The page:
The Ten Most Culturally Poisonous Films of the Decade
I'd originally planned to put together a list of the ten worst films of the decade, before realizing that it was an all but futile endeavor. There are 200 films, easily, that might qualify for the top ten, and there was no way to really put together a list collaboratively, either. We've all seen terrible movies, but usually, only the reviewing critic has seen them, so we could hardly get together and debate the merits of Larry the Cable Guy (for the record, I'd have probably named Captivityas the worst of the decade, on account of the fact that it made me angrier than a Bruce Banner backseat hate fuck).
Instead, I thought it'd be more valuable to look at the decade's most culturally poisonous movies -- those films that shifted the Hollywood landscape for the worst, that established negative trends, or that made people that I don't like happy. Not all of these movies are horrible (though most are); they simply made it possible for more bad movies to exist and helped to lower the collective Hollywood IQ.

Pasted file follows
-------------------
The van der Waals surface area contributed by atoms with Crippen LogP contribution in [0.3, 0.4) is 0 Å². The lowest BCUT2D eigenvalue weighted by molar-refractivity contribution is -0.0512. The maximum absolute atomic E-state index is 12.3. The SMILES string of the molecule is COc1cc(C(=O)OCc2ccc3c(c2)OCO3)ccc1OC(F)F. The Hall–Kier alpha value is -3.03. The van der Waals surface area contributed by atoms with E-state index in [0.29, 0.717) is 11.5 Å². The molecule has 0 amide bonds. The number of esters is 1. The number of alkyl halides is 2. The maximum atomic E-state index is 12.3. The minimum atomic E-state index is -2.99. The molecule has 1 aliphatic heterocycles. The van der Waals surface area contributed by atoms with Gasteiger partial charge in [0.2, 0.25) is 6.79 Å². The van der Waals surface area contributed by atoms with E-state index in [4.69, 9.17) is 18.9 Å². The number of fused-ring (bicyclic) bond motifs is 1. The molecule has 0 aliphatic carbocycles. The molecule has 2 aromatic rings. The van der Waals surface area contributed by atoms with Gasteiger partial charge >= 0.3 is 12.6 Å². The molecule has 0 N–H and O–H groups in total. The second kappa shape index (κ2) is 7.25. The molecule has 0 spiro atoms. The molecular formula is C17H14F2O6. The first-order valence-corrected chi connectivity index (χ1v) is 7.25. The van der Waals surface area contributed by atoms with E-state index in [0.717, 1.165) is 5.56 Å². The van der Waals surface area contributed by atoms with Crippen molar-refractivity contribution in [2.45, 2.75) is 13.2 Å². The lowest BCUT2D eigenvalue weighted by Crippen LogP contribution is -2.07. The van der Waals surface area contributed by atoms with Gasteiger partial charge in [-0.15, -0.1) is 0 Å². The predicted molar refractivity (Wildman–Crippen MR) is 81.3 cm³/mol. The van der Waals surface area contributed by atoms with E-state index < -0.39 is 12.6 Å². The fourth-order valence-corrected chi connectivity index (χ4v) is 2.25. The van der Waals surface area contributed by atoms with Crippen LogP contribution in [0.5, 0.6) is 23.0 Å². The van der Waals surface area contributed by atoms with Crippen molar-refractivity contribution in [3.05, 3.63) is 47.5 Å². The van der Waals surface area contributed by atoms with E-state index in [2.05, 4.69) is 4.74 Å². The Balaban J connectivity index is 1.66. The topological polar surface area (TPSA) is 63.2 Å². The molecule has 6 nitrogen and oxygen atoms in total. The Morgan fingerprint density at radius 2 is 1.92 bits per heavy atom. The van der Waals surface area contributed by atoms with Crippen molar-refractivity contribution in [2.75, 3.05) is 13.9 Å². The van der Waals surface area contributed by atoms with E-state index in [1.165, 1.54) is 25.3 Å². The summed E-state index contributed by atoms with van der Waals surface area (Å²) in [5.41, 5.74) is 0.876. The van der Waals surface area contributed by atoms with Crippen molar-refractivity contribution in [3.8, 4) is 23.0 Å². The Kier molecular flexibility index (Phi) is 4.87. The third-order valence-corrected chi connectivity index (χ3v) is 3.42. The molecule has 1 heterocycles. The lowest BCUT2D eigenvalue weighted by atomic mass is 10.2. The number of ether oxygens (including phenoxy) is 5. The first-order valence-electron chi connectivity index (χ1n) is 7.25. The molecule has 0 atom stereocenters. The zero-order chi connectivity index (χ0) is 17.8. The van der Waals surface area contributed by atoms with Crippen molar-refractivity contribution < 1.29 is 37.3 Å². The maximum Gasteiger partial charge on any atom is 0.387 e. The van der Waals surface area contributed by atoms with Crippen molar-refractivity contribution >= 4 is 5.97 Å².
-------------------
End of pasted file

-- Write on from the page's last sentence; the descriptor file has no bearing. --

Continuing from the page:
10. High School Musical: Is it criminal to give tween chicklets a little eye candy and some really heinous manufactured pop music? Of course not. As long as it stays where it belongs, on the Disney channel, and away from the rest of us. The problem with High School Musical is that it got too big. It spawned the careers of Ashley Tisdale, Vanessa Hudgins, and Zac Efron. It allowed a bunch of candy-ass teenagers into our multiplexes. And Efron is on the verge of being taken seriously as an actor. We can't let that happen, folks. And it is thanks, in part, to the success of High School Musical that a Footloose remake is in the works, and that Hollywood saw fit to remake Fame (and, perhaps, the reason why there's a Saved by the Bell movie in development). But there's something even more insidious lurking beneath the High School Musical phenomenon , and that's director Kenny Ortega, who is not only in line to direct Footloose, but also directed Michael Jackson's concert movie, This Is It. And by direct, I mean: Insert himself obnoxiously into the picture and kiss Michael Jackson's ass.